LAM is a progressive, destructive lung condition that strikes women in their childbearing years. The disease causes cysts to grow uncontrolled in the lung. These cysts secrete proteins that break down the healthy tissue surrounding them. Many women with LAM are often misdiagnosed with asthma due to shortness of breath and chest tightness. A more detailed discussion of this condition can be found at the LAM Foundation website.
At the time I was diagnosed, there were no effective treatments and no cure. End stage LAM often requires lung transplantation but, based on the consensus among researchers and practitioners, this is not a viable treatment option since the current survival rate for lung transplant is 50% and the life expectancy post-transplant is an average of 5 years.
From Anger to Action
I was infuriated. It had taken me years to come to terms with TSC, now this? Even with a background in health science and journalism, I didn’t understand how exactly LAM was attacking my body. But I decided at that point I had two choices: Give up or fight. I decided to fight. Not only did I have one rare illness to contend with but two. I would have to take charge of my own care and be selective about which medical providers I chose. I felt if I was honest with myself and others by being open and sharing my experiences, I could save others from some pitfalls.
This decision was the wisest move I could have made and just in the nick of time. From late 2003–only a few months after diagnosis–until 2008, I had severe medical problems. When LAM wasn’t attacking my lungs and causing them to collapse, I was having issues with TSC wreaking havoc on my kidneys. I compared my struggle to a continual boxing match. I got punched a lot but never knocked out.
During this period I had five lung collapses, which resulted in two surgeries to prevent future collapses. I also had three procedures to ensure that my kidney tumors would not grow so large they would burst and lead to internal bleeding, and to protect me from losing one or both kidneys. I also had a few other miscellaneous surgical procedures performed. I felt like a guinea pig and had some very harrowing moments, often wondering if I would live to see 35 and struggling to maintain my career and life outside my illnesses. My spirit was young and strong, but my body functioned like a person much older. Adjusting to that was an entirely different battle.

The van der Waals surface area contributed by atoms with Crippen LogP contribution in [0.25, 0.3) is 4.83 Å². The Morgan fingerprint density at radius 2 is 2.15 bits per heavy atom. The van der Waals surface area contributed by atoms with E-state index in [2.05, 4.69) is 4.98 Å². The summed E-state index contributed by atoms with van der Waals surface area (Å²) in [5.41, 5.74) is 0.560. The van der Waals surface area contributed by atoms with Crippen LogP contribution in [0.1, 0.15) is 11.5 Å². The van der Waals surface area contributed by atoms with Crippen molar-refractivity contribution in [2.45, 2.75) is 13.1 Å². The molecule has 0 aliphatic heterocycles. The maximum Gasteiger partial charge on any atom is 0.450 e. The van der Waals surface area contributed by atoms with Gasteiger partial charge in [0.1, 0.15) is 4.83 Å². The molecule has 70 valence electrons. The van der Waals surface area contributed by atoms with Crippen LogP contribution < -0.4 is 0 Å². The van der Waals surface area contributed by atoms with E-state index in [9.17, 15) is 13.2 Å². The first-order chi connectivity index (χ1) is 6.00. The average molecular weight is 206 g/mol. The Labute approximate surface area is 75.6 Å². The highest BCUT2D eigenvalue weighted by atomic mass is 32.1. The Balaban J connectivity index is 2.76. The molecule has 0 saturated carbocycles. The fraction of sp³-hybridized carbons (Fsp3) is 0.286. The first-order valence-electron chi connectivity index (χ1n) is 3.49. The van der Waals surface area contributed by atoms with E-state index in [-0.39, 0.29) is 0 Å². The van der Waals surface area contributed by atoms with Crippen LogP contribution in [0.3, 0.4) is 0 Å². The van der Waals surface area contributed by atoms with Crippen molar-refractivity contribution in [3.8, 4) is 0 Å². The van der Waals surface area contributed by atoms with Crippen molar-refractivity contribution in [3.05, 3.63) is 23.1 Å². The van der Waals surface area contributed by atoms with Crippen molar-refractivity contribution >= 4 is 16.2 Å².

I became an active volunteer in the Tuberous Sclerosis Alliance in 2003. This is a nonprofit organization founded by four mothers of TSC patients to support other families and adults with TSC. A friend recruited me to serve on a committee that supports and assists adults with TSC to advocate for themselves and each another. Among other activities, we developed a diary to help adults with TSC track medical appointments and house their important health information. This can be a difficult challenge since it involves coordinating care with many different specialists as well as tracking vital signs and other data.
While I was in the throes of this I continued to advocate for myself and others. I helped plan adult sessions for conferences, town hall meetings, and other projects to help adults with TSC to remain engaged. I also went to Capitol Hill to meet with Members of Congress from various states to lobby for more funding for our research.
The Rewards of Self-Advocacy
I have almost died twice, and I firmly believe the only reason I’m here is because I was active in learning about my illness and selective about my health care providers. I am fortunate that my LAM diagnosis–for better or worse–came before complications developed. Other women with the sporadic, non-TSC form of LAM often struggle for years with misdiagnosis before finding answers and appropriate care. I also have very supportive friends, family, and work colleagues, who have been vital in helping me maintain a positive attitude.
I am fortunate to work for Medscape, a website that provides information to physicians and other health care providers, and which I use to understand the latest developments in research and trends in medical care. The use of the web by patients for online research and education is critical for active engagement by patients.